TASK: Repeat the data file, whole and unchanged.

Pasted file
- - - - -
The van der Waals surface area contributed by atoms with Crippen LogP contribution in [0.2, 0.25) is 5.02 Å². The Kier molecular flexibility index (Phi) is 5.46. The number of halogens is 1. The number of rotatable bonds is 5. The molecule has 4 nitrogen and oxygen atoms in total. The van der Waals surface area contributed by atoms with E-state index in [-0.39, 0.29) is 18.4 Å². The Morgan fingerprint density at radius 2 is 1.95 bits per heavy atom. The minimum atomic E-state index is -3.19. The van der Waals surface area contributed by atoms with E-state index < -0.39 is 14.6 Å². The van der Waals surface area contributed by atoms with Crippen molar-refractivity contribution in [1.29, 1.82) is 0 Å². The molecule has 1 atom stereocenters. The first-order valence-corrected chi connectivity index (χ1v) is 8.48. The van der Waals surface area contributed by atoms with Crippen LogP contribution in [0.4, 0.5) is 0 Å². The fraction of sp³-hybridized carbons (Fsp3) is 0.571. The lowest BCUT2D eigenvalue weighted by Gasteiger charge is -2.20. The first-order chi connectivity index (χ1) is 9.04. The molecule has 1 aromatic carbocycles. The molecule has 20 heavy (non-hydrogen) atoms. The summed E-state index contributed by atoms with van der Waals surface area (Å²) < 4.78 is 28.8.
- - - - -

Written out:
The van der Waals surface area contributed by atoms with Crippen LogP contribution in [0.2, 0.25) is 5.02 Å². The Kier molecular flexibility index (Phi) is 5.46. The number of halogens is 1. The number of rotatable bonds is 5. The molecule has 4 nitrogen and oxygen atoms in total. The van der Waals surface area contributed by atoms with E-state index in [-0.39, 0.29) is 18.4 Å². The Morgan fingerprint density at radius 2 is 1.95 bits per heavy atom. The minimum atomic E-state index is -3.19. The van der Waals surface area contributed by atoms with E-state index < -0.39 is 14.6 Å². The van der Waals surface area contributed by atoms with Crippen molar-refractivity contribution in [1.29, 1.82) is 0 Å². The molecule has 1 atom stereocenters. The first-order valence-corrected chi connectivity index (χ1v) is 8.48. The van der Waals surface area contributed by atoms with Crippen LogP contribution in [0.4, 0.5) is 0 Å². The fraction of sp³-hybridized carbons (Fsp3) is 0.571. The lowest BCUT2D eigenvalue weighted by Gasteiger charge is -2.20. The first-order chi connectivity index (χ1) is 9.04. The molecule has 1 aromatic carbocycles. The molecule has 20 heavy (non-hydrogen) atoms. The summed E-state index contributed by atoms with van der Waals surface area (Å²) < 4.78 is 28.8.